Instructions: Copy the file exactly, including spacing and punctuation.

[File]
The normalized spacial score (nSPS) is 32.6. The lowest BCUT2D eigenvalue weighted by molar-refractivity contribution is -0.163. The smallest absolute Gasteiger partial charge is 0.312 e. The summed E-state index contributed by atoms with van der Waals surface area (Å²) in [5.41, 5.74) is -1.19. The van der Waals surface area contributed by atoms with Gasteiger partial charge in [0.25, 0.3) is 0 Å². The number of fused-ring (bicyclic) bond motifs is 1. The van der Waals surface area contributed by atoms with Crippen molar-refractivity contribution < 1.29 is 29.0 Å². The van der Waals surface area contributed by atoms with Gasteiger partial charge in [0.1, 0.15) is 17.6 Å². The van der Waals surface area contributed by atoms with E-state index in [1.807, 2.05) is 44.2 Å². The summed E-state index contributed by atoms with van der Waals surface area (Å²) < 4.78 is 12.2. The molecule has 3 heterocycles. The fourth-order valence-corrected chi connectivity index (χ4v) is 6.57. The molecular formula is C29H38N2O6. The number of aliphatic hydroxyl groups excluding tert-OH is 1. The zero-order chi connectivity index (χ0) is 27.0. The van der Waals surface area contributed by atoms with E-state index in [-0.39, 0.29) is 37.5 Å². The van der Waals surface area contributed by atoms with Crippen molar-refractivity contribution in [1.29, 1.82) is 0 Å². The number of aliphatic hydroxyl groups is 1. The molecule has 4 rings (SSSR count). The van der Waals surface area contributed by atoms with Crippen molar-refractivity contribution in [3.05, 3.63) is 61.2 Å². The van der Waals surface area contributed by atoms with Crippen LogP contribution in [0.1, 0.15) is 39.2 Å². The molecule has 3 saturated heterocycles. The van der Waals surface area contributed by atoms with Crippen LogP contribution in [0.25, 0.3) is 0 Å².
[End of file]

The normalized spacial score (nSPS) is 32.6. The lowest BCUT2D eigenvalue weighted by molar-refractivity contribution is -0.163. The smallest absolute Gasteiger partial charge is 0.312 e. The summed E-state index contributed by atoms with van der Waals surface area (Å²) in [5.41, 5.74) is -1.19. The van der Waals surface area contributed by atoms with Gasteiger partial charge in [0.25, 0.3) is 0 Å². The number of fused-ring (bicyclic) bond motifs is 1. The van der Waals surface area contributed by atoms with Crippen molar-refractivity contribution < 1.29 is 29.0 Å². The van der Waals surface area contributed by atoms with Gasteiger partial charge in [0.1, 0.15) is 17.6 Å². The van der Waals surface area contributed by atoms with E-state index in [1.807, 2.05) is 44.2 Å². The summed E-state index contributed by atoms with van der Waals surface area (Å²) < 4.78 is 12.2. The molecule has 3 heterocycles. The fourth-order valence-corrected chi connectivity index (χ4v) is 6.57. The molecular formula is C29H38N2O6. The number of aliphatic hydroxyl groups excluding tert-OH is 1. The zero-order chi connectivity index (χ0) is 27.0. The van der Waals surface area contributed by atoms with E-state index in [-0.39, 0.29) is 37.5 Å². The van der Waals surface area contributed by atoms with Crippen molar-refractivity contribution in [1.29, 1.82) is 0 Å². The number of aliphatic hydroxyl groups is 1. The molecule has 4 rings (SSSR count). The van der Waals surface area contributed by atoms with Crippen molar-refractivity contribution in [3.05, 3.63) is 61.2 Å². The van der Waals surface area contributed by atoms with Crippen LogP contribution in [0.1, 0.15) is 39.2 Å². The molecule has 3 saturated heterocycles. The van der Waals surface area contributed by atoms with Crippen LogP contribution in [0.25, 0.3) is 0 Å².